By telling this story so dramatically, assuring that it would be retold time and again throughout the ages, Simon the Just addressed the paradox of the Nazirite practice. It is not for every man. For most of us it is a sin to forbid that which the Torah permits. But for those of us who are vulnerable to the temptations of narcissism the “strong medicine” of nezirut may be necessary, if only for a while.

Rigorously pious lifestyles do not render a person immune from the curses of narcissism. The ultimate paradox is that the Nazir, or anyone else who lives a life of extreme religiosity, can become as guilty as Narcissus of arrogant pride and self-worship. They can come to project a “holier than thou” attitude towards others. The Nazir can fail to rid himself of his self-admiration and instead become sanctimonious, cynically convinced that he is spiritually superior to his peers.

For example, Parsha Naso

This practice received adverse and contradictory responses throughout Jewish thought. Some, like Nahmanides (Catalunya, XIII Century) follow the position set in the Talmud by Rabbi Eliezer and Shmuel in favor of the Nazir. According to these sages, the Nazir is a role model, which we should follow not only to fulfill a promise, but to reach a higher level of holiness throughout our lives. On the other hand, Maimonides follows the Talmudic opinion of Rabbi Eliezer HaKapar, who believed that in many cases a Nazir became a transgressor as an extremist alienating himself from the Community. This controversy regarding the Nazir continued all the way through the centuries, and among those who also opposed this practice we find some of the Hassidic sages.

Balancing the Extremes of Parshat Nasso

Both of these interpretations come to explain the necessary situations in which one would assume the holy mission of becoming a Nazir. However, we’ve previously seen that not all sources see Nezirut as a positive undertaking. In fact, the Gemara (תענית יא:א) sees it as a ירידה לצורך עליה, a spiritual downgrade to allow for eventually reaching an even higher level of spirituality. R’ Elazar Hakafar explains there that a Nazir is in fact a sinner for attempting to change human nature. G-d created us with good and evil inclinations, and once one attempts to remove the yetzer hara, he is effectively taking away part of his free will, something which Rambam (הלכות דעות ג:א) calls “wrong,” “sinning,” and “acting like priests of the idol worshippers.”

Now that we understand that Nezirut may not be so ideal, it’s very easy to see the significance of its juxtaposition to Sotah. The Sotah is a woman who was too involved in her looks, and this led her to sin by secluding herself with a man forbidden to her. On the other hand, the Nazir is someone who goes to the other extreme- he is so afraid of sinning, that he doesn’t let himself become involved in the physical parts of the world, like the way he looks.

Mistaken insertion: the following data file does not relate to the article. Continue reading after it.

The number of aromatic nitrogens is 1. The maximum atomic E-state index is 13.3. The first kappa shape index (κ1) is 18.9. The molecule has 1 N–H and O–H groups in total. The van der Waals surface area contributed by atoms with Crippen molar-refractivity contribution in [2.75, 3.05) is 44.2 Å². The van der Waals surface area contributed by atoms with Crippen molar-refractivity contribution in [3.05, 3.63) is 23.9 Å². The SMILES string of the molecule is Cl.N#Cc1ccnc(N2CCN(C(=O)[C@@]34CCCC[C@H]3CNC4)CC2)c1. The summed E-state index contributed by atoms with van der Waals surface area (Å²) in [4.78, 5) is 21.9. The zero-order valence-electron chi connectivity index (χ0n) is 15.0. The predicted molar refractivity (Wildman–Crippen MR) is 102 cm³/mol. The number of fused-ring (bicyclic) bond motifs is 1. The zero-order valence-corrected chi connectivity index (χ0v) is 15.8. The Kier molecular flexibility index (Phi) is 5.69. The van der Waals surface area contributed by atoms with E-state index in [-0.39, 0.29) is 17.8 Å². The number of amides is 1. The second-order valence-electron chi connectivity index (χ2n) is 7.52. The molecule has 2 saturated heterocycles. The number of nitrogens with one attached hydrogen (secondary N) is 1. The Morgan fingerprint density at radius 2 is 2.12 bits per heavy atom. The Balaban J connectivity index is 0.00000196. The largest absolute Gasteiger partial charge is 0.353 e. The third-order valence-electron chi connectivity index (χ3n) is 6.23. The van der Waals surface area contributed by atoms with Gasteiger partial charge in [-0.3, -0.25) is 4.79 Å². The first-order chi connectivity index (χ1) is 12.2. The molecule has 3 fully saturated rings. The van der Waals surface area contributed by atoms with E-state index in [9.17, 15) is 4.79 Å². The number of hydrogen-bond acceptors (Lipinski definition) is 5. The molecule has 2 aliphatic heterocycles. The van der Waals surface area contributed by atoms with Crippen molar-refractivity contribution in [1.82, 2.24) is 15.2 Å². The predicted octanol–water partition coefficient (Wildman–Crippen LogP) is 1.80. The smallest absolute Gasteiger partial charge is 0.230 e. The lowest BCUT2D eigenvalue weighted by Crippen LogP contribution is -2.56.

The end results are just as radically different. The Sotah’s head is shaved as a reminder that she must involve herself less in the world, to avoid sinning in the future (if she was innocent, that is, and isn’t killed by the mei chatat). The Nazir is not allowed to shave his head, possibly to emphasize to him that he must involve himself more in the world, and that this one part of his physical looks must be left be.

We’ve now seen that neither the Sotah nor Nazir lead ideal lifestyles, and this juxtaposition of complete opposites is a warning against going to either extreme.

1

That Chattas is for becoming Tammei. Rebbi Elazar Hakafar is being Medayek only from the words מאשר חטא על הנפש, which simply mean that he became Tammei from the Nefesh of the dead. But the phrasing of the Pasuk makes it look like he hurt a Nefesh. Rebbe Elazar Hakafar is saying that this hint has the negative attitude. It is not the theme of the whole Parsha.

Tosafos there writes:

אמר שמואל כל היושב בתענית נקרא חוטא. וקשיא דאמרינן בפ' החובל (ב"ק דף צא: ושם) החובל בעצמו רשאי אבל אחרים שחבלו בו חייבים ומפרש התם הא דקאמר החובל בעצמו רשאי אמר שמואל ביושב בתענית אלמא משמע דשמואל קאמר דיושב בתענית לא נקרא חוטא ויש לומר דודאי הוי חוטא כדאמרינן הכא מקל וחומר מנזיר ומה נזיר שלא ציער עצמו אלא מיין וכו' אבל מכל מקום המצוה שהוא עושה התענית גדול יותר מן העבירה ממה שהוא מצער נפשו דמצוה לנדור כדאמרינן (סוטה דף ב.) הרואה סוטה בקלקולה יזיר עצמו מן היין ומכל מקום יש קצת חטא מידי דהוה אמתענה תענית חלום בשבת דקורעין גזר דינו ונפרעין ממנו תענית של שבת ומאי תקנתיה ליתב תעניתא לתעניתיה

Tosafos points to the Halacha that we can fast a תענית חלום on Shabbos, but then we must fast again for the sin of fasting on Shabbos. This shows us that although fasting is not in itself a good thing, there can be a greater benefit which justifies it. The story of Shimon ben Shetach illustrates this point.